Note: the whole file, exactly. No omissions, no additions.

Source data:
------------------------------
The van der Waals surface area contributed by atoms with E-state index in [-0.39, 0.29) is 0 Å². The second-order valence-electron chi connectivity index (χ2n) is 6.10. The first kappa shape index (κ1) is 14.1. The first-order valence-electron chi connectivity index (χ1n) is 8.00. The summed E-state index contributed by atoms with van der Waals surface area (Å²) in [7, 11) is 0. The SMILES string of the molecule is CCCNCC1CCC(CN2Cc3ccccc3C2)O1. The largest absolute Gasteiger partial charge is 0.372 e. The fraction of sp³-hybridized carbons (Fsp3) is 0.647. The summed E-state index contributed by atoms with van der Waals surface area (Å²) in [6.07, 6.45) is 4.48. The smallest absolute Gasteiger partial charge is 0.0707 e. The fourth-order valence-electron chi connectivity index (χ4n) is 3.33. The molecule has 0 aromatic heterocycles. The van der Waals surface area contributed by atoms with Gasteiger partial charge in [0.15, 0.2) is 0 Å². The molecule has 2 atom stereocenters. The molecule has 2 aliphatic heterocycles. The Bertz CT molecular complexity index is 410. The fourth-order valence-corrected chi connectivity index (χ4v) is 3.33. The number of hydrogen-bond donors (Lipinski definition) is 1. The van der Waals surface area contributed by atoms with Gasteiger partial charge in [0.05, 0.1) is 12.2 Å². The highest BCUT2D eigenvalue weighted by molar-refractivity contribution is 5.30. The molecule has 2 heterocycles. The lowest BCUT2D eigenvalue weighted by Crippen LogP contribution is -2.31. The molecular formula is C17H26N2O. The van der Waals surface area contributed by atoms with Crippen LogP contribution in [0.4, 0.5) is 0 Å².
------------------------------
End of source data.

The van der Waals surface area contributed by atoms with E-state index in [-0.39, 0.29) is 0 Å². The second-order valence-electron chi connectivity index (χ2n) is 6.10. The first kappa shape index (κ1) is 14.1. The first-order valence-electron chi connectivity index (χ1n) is 8.00. The summed E-state index contributed by atoms with van der Waals surface area (Å²) in [7, 11) is 0. The SMILES string of the molecule is CCCNCC1CCC(CN2Cc3ccccc3C2)O1. The largest absolute Gasteiger partial charge is 0.372 e. The fraction of sp³-hybridized carbons (Fsp3) is 0.647. The summed E-state index contributed by atoms with van der Waals surface area (Å²) in [6.07, 6.45) is 4.48. The smallest absolute Gasteiger partial charge is 0.0707 e. The fourth-order valence-electron chi connectivity index (χ4n) is 3.33. The molecule has 0 aromatic heterocycles. The van der Waals surface area contributed by atoms with Gasteiger partial charge in [0.15, 0.2) is 0 Å². The molecule has 2 atom stereocenters. The molecule has 2 aliphatic heterocycles. The Bertz CT molecular complexity index is 410. The fourth-order valence-corrected chi connectivity index (χ4v) is 3.33. The number of hydrogen-bond donors (Lipinski definition) is 1. The van der Waals surface area contributed by atoms with Gasteiger partial charge in [0.05, 0.1) is 12.2 Å². The highest BCUT2D eigenvalue weighted by molar-refractivity contribution is 5.30. The molecule has 2 heterocycles. The lowest BCUT2D eigenvalue weighted by Crippen LogP contribution is -2.31. The molecular formula is C17H26N2O. The van der Waals surface area contributed by atoms with Crippen LogP contribution in [0.4, 0.5) is 0 Å².